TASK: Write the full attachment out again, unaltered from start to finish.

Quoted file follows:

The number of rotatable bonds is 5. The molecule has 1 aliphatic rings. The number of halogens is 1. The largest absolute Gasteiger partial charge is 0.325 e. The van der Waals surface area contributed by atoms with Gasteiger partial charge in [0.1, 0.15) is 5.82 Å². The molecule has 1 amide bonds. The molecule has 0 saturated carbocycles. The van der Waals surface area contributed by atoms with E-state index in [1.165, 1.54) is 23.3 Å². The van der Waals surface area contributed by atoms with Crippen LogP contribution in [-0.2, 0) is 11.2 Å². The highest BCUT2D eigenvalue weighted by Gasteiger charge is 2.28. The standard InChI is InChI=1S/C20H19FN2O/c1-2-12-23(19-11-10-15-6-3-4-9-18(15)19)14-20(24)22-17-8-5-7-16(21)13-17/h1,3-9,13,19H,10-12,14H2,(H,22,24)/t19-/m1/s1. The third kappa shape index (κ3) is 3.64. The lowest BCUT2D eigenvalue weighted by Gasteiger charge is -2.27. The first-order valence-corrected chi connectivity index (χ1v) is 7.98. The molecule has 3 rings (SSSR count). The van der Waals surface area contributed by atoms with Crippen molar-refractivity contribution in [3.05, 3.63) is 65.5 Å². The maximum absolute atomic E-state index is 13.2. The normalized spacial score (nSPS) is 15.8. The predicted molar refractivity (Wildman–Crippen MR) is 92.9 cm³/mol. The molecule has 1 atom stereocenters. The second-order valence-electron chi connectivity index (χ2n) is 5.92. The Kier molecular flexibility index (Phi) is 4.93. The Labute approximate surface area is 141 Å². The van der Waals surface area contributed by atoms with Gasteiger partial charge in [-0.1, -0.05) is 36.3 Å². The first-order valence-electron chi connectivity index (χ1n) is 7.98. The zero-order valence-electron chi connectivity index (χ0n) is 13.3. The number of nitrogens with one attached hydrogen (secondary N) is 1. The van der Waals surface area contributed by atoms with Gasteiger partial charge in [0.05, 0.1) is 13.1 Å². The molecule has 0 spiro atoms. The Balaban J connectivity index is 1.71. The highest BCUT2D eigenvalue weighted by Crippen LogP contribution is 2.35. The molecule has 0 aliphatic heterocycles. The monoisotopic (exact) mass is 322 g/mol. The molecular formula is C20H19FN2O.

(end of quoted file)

The number of rotatable bonds is 5. The molecule has 1 aliphatic rings. The number of halogens is 1. The largest absolute Gasteiger partial charge is 0.325 e. The van der Waals surface area contributed by atoms with Gasteiger partial charge in [0.1, 0.15) is 5.82 Å². The molecule has 1 amide bonds. The molecule has 0 saturated carbocycles. The van der Waals surface area contributed by atoms with E-state index in [1.165, 1.54) is 23.3 Å². The van der Waals surface area contributed by atoms with Crippen LogP contribution in [-0.2, 0) is 11.2 Å². The highest BCUT2D eigenvalue weighted by Gasteiger charge is 2.28. The standard InChI is InChI=1S/C20H19FN2O/c1-2-12-23(19-11-10-15-6-3-4-9-18(15)19)14-20(24)22-17-8-5-7-16(21)13-17/h1,3-9,13,19H,10-12,14H2,(H,22,24)/t19-/m1/s1. The third kappa shape index (κ3) is 3.64. The lowest BCUT2D eigenvalue weighted by Gasteiger charge is -2.27. The first-order valence-corrected chi connectivity index (χ1v) is 7.98. The molecule has 3 rings (SSSR count). The van der Waals surface area contributed by atoms with Crippen molar-refractivity contribution in [3.05, 3.63) is 65.5 Å². The maximum absolute atomic E-state index is 13.2. The normalized spacial score (nSPS) is 15.8. The predicted molar refractivity (Wildman–Crippen MR) is 92.9 cm³/mol. The molecule has 1 atom stereocenters. The second-order valence-electron chi connectivity index (χ2n) is 5.92. The Kier molecular flexibility index (Phi) is 4.93. The Labute approximate surface area is 141 Å². The van der Waals surface area contributed by atoms with Gasteiger partial charge in [-0.1, -0.05) is 36.3 Å². The first-order valence-electron chi connectivity index (χ1n) is 7.98. The zero-order valence-electron chi connectivity index (χ0n) is 13.3. The number of nitrogens with one attached hydrogen (secondary N) is 1. The van der Waals surface area contributed by atoms with Gasteiger partial charge in [0.05, 0.1) is 13.1 Å². The molecule has 0 spiro atoms. The Balaban J connectivity index is 1.71. The highest BCUT2D eigenvalue weighted by Crippen LogP contribution is 2.35. The molecule has 0 aliphatic heterocycles. The monoisotopic (exact) mass is 322 g/mol. The molecular formula is C20H19FN2O.